Visit Website Departing from the monarchical tradition of Britain, the founding fathers of the United States created a system in which the American people had the power and responsibility to select their leader. Under this new order, George Washington, the first U.
But these early American leaders soon began to invent a new and essential role for political parties in a democracy. When the Constitution was written inthe founders thought of political parties as "factions," acting only for their own selfish interests rather than the public good.
The founders saw instances in history when factions resorted to assassination and civil war if they failed to get their way. The writers of the Constitution believed that political parties would play no formal role in the new government. The Constitution made no mention of them.
Even in electing the president, the founders assumed the absence of political parties. The Constitution established an Electoral College, which called for a small number of electors—elected or appointed in the states— to meet, deliberate, and choose the best person for president.
The runner-up automatically would become the vice president.
|Why was Jackson's election of termed as a "Revolution?" | eNotes||Colonists condemned the tax because their rights as Englishmen protected them from being taxed by a Parliament in which they had no elected representatives. The seizure of the sloop Liberty in on suspicions of smuggling triggered a riot.|
John Adams, who won the second highest number of electoral votes for president, became vice president. Both Washington and Adams had supported the ratification of the Constitution, as had almost all other prominent leaders such as Alexander Hamilton and Thomas Jefferson.
When Washington appointed his Cabinet, he included Hamilton as secretary of the treasury and Jefferson as secretary of state.
These two Cabinet members disagreed on many issues. Hamilton strongly believed that for the new nation to succeed, it had to gain the confidence of potential investors—both American and foreign. The new nation needed them, Hamilton argued, to invest in private enterprises and make loans to the government for projects like roads, harbors, and canals.
To gain the confidence of investors, Hamilton promoted a plan, supported by Washington, for the federal government to pay off all Revolutionary War debt incurred by the federal government and the states.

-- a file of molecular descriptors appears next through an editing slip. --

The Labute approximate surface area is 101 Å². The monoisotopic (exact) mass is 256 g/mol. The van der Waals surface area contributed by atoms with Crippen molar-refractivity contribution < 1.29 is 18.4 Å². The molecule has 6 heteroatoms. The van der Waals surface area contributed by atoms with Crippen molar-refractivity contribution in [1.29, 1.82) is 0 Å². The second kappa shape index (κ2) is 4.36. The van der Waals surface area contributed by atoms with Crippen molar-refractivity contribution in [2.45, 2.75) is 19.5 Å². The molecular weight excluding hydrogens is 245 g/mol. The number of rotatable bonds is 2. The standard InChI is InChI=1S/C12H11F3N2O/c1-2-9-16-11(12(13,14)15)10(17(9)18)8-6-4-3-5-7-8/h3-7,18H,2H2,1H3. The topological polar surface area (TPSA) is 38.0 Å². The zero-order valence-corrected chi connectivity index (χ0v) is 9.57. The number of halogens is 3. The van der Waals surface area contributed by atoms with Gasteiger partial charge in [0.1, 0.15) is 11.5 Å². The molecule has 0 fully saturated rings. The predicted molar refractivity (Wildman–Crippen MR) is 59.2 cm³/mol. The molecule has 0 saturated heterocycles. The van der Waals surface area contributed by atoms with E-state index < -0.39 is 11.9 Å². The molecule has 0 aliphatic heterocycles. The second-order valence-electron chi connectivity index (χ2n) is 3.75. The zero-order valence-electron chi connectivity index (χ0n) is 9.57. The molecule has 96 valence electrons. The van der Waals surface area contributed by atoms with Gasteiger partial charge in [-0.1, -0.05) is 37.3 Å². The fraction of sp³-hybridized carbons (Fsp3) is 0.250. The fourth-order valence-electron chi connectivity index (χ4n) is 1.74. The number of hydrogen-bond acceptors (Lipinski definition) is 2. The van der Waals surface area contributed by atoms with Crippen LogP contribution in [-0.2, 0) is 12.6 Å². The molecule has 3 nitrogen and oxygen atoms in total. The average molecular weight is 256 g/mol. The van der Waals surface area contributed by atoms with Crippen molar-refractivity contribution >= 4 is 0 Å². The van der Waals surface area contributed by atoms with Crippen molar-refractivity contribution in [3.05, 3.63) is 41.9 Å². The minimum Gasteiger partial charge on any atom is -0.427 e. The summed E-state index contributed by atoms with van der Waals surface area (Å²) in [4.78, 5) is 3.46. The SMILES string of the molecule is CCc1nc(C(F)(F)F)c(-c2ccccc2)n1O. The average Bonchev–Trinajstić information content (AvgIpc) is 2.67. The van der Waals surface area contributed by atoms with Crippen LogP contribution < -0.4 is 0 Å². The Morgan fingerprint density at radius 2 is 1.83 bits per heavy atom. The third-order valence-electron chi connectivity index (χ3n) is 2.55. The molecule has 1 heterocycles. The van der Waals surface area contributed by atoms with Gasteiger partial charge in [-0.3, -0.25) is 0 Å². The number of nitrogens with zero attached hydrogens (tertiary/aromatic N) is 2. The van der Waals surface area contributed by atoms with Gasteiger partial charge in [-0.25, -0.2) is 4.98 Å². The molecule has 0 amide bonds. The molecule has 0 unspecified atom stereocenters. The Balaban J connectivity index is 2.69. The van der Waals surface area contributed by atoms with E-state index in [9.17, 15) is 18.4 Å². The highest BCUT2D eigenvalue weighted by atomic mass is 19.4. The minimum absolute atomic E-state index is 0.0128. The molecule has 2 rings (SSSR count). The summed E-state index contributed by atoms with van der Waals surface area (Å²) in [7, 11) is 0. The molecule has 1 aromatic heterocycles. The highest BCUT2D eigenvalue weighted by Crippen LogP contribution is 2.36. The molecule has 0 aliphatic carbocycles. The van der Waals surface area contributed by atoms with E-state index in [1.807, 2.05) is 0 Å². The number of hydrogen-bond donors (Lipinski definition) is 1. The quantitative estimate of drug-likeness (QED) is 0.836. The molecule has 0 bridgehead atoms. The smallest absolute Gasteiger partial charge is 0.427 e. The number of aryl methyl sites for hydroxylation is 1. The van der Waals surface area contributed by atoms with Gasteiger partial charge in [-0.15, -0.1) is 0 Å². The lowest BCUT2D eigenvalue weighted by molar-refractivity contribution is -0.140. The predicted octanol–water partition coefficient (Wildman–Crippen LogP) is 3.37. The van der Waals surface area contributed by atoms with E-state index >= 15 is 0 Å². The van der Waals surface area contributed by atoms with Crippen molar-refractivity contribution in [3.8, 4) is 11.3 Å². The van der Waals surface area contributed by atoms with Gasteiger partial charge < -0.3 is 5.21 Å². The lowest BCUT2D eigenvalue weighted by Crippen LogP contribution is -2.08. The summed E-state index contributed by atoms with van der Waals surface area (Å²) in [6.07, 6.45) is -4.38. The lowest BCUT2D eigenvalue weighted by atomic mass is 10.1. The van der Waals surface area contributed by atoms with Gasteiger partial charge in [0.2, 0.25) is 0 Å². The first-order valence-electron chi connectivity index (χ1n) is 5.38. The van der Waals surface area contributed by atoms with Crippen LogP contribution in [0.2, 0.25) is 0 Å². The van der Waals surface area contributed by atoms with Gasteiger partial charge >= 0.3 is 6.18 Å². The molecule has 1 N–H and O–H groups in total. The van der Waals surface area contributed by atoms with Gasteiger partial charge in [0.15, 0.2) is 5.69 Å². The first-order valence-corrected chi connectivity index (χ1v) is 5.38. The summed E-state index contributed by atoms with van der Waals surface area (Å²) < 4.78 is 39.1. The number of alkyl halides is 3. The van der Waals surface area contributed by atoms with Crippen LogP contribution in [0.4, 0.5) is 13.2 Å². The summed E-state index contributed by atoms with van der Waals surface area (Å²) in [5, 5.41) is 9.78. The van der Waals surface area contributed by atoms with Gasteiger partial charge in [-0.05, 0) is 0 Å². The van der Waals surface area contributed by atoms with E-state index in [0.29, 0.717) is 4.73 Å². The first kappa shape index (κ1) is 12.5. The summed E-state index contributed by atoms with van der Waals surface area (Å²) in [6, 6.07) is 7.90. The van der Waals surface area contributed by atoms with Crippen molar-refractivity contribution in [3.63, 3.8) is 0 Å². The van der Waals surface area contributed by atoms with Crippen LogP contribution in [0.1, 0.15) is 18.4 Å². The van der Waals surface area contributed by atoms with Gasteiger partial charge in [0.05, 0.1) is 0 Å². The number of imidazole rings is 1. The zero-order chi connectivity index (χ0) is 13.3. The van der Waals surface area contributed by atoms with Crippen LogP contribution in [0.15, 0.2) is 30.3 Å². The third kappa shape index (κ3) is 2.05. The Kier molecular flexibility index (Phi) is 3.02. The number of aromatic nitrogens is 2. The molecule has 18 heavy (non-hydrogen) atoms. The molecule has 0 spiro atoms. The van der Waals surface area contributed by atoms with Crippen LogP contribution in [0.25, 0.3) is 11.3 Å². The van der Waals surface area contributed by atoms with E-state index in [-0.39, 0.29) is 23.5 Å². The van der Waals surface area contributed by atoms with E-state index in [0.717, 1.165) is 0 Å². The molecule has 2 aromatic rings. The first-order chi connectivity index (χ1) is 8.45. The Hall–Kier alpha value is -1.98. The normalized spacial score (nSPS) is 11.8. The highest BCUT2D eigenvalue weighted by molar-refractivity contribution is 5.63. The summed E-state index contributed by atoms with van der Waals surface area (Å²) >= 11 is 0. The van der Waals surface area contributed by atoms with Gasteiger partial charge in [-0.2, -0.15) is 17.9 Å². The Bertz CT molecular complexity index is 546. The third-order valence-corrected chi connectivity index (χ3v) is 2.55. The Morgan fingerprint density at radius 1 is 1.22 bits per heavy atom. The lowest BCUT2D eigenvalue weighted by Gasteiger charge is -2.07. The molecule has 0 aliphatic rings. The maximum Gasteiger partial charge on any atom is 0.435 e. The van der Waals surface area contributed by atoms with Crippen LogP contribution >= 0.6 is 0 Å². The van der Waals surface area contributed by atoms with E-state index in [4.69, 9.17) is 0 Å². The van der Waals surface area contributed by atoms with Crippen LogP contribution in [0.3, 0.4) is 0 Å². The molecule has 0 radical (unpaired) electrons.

Hamilton proposed a bold economic plan to raise revenue to retire these debts. He asked Congress to approve excise taxes on products like whiskey made in the United States. He also proposed creating a Bank of the United States to centralize federal government finances. They complained that greedy speculators had bought up at deep discounts most of the war bonds that patriotic Americans had originally purchased to fund the Revolutionary War.
They argued that the speculators would make tremendous profits if they received face value for the bonds, as Hamilton proposed.
Jefferson and Madison also objected to the excise taxes because these taxes mainly burdened small farmers and city workers. Hamilton replied that wealthy Americans already carried a heavy tax burden and that it was time for the common people to pay their share.
Jefferson and Madison also opposed a national bank that, they said, would give too much power to the federal government.
As differences emerged between supporters of Hamilton and Jefferson, many began referring to Hamilton and his allies in the Cabinet and Congress as the Federalist Party.
Jefferson claimed Federalist policies mainly benefitted the "opulent" classes while he and his supporters represented "the mass of the people. Washington sent John Jay to Britain in to negotiate an end to its interference with American merchant ships and prevent another war with it.
Hamilton was satisfied with the Jay Treaty and pushed for Senate ratification. Jefferson and his followers condemned the treaty as too favorable to the British. The French had helped the Americans win the Revolutionary War.
The republic confiscated the land of the aristocrats and hunted them down. Ina "reign of terror" led to the execution of thousands of people condemned as disloyal to the republic.
This new republic horrified the Federalists, who feared mob rule, lawlessness, and the confiscation of property. American sentiment increased for revolutionary France when it declared war against Britain in The election of between John Adams and Thomas Jefferson was an emotional and hard-fought campaign.
Each side believed that victory by the other would ruin the nation. Each side believed that victory by the other would ruin the nation. The election of is such a major turning point in American history because it was the first time that one group of people gave up power to another group of people and it was done without.
Elections of and essaysGeorge Washington, the New Nation's first president, wanted unification in his country. Unfortunately, as we have seen, it does not turn out to be the way he wants.
There were many causes for this separation but two elections, the Election of and the Elect. The Andrew Jackson site has been retired from regardbouddhiste.com To find similar history and technology content on regardbouddhiste.com, explore our American Experience site. Or, try our keyword search or browse the.
Watch video · African-American voters, historically Republican, switched to fdr in record numbers. In a referendum on the emerging welfare state, the Democratic party won in a . Find out more about the history of Presidential Elections, including videos, interesting articles, pictures, historical features and more.
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